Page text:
A Taiwanese man has been sentenced to just a year and a half in prison after stabbing his disabled son to death.
Last August, the man — identified only as Chang — killed his son, claiming it was at the young man’s request. According to the government-run Central News Agency (CNA), the son had become disabled following a car accident and was reportedly suicidal. Zhang could not walk on his own, and though the extent of his disability was not made clear, he was said to have been facing the amputation of both feet due to severe bedsores.
Since his son had previously attempted suicide, Chang claimed he finally agreed to assist him in killing himself and stabbed him multiple times with a fruit knife. He then called the police to turn himself in and supplied a suicide note from his son. The Yunlin County Police Bureau decided the letter was genuine, and prosecutors charged him merely with assisted suicide, rather than murder.
According to CNA, the son had repeatedly begged his parents to kill him because he felt he was a “burden” on them. Though heartbreaking, this mindset is what most often leads people to choose assisted suicide. Many studies from prestigious medical journals have found that many people want to die not because they are suffering or for fear a painful death but because they fear being a burden on loved ones, have little or no support, and are depressed. When these issues are properly addressed, the request for suicide is often withdrawn.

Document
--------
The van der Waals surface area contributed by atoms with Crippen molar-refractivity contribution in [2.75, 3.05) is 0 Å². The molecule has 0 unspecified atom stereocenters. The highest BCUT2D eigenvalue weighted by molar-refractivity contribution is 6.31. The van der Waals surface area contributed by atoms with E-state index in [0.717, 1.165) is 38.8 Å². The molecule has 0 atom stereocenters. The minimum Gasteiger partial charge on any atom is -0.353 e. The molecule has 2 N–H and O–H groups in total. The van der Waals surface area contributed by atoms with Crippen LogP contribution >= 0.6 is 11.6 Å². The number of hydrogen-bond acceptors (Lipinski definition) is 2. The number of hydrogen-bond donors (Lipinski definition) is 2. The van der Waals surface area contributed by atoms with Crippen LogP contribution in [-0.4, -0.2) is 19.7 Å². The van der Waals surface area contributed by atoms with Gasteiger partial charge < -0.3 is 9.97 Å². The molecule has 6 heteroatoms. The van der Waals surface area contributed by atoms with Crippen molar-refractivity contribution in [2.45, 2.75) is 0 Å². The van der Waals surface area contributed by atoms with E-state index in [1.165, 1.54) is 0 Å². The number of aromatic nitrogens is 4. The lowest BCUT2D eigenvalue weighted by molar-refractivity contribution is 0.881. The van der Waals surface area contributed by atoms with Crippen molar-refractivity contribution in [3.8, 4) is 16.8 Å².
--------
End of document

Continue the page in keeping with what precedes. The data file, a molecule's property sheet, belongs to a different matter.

In this case, the fear of being a burden may not have been unfounded, considering it was his father who killed him. The police accepted the letter allegedly written by the son as proof of his wish to die, but there is no way to know if the letter was written under duress, as he is not here to explain. The only person whose word police can rely on is the murderer himself.
Additionally, the condition that led Zhang to face amputation — severe bedsores — should raise concerns in and of itself. According to Mayo Clinic, people most at risk for developing bedsores are those with “medical conditions that limit their ability to change positions or cause them to spend most of their time in a bed or chair.” People with disabilities need to be repositioned frequently in order to prevent bedsores from developing or becoming infectious — a task that usually falls on the person’s caregivers. It is unknown whether Zhang was being cared for properly.
The answers to the questions will remain unknown. But the life of a disabled person has been undervalued and his death at the hands of his caregiver has been brushed off as inconsequential. As assisted suicide and euthanasia grow more widely accepted, it is likely that people like Zhang will continue to be killed.
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